But Hampton was sitting in a truck, safe and secure, with no unusual risks or exposures. He was clearly out of harm's way. There is no way of knowing why he did what he did, but it is clear that work had nothing to do with it. When he went over the rail of the Muhlenberg bridge, he gave no thought to the workers comp safety net that usually covers his every working moment. The findings of the court are both harsh and fair. For Geoffrey Hampton, the fateful date of 9/09/09 will resonate every moment of his diminished life.


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November 23, 2011

 

We're looking for some OSHA safety guidelines, but to no avail. There's a peril that is plaguing postal workers, police, EMTs and news producers alike, yet it's a safety issue that remains largely unaddressed. We're talking turkey here. Wild, urban turkeys are fast, aggressive and persistent. In honor of Thanksgiving, we bring you these videos of brave workers confronting this natural peril.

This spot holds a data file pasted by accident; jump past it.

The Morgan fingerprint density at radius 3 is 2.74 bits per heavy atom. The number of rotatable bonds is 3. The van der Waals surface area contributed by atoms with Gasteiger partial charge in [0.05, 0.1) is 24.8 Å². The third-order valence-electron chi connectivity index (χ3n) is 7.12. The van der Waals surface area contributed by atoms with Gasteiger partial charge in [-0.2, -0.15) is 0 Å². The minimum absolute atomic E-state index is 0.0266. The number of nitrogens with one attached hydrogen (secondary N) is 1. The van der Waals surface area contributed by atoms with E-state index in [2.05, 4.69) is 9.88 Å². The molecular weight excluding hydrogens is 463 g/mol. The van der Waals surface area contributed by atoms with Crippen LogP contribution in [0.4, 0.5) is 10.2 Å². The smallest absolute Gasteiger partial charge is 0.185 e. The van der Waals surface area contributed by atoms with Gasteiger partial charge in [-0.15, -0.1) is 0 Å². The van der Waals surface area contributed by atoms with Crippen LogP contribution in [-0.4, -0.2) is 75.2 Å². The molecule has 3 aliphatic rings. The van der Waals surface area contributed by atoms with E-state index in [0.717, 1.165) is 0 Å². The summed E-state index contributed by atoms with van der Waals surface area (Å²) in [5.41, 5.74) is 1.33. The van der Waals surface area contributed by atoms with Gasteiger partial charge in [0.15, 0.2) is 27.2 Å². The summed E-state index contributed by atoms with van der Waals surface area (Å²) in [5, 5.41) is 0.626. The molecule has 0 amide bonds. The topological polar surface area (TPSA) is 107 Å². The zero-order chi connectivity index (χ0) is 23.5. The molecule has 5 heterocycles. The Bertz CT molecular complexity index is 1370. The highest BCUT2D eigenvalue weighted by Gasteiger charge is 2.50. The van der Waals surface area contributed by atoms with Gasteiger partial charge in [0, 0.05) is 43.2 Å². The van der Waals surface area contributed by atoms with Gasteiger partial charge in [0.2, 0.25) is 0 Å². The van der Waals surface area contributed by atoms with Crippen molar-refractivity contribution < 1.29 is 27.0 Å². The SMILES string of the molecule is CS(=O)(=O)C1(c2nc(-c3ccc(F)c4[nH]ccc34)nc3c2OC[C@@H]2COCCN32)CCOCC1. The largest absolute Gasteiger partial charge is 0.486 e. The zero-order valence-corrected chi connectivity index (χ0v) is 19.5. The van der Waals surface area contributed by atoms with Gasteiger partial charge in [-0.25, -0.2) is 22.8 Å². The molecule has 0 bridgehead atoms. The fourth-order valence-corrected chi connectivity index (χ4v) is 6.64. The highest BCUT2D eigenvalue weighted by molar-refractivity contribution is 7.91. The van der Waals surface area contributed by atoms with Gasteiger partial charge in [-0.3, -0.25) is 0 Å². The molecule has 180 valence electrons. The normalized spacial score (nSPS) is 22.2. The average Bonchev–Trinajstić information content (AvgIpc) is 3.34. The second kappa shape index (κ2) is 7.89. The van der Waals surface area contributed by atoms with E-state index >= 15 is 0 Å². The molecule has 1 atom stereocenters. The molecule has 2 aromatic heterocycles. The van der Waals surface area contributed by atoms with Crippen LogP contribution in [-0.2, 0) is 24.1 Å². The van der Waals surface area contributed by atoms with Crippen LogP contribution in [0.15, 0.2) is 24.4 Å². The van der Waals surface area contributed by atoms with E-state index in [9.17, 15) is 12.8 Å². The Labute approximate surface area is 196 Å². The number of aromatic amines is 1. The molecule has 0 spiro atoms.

As yet, we aren't aware of any turkey-related claims. Wait, that is not entirely true - there was the rather unusual situation where a claims investigator was mistaken as a turkey and shot, an unfortuante situation my colleague discussed a few years ago. But a claim resulting from an actual turkey attack? We've yet to hear of one.

Should you be confronted by a wild turkey - and we assure you, it can be an intimidating experience to be attacked by a 30-pound enraged male turkey that sees you as threat or a subordinate in the pecking order - the best advice we have is to try not to give ground. They are trying to establish dominance. Hold your ground, carry a big stick to shoo them, or better yet, carry an umbrella, which you can open and close to create your own display of dominance.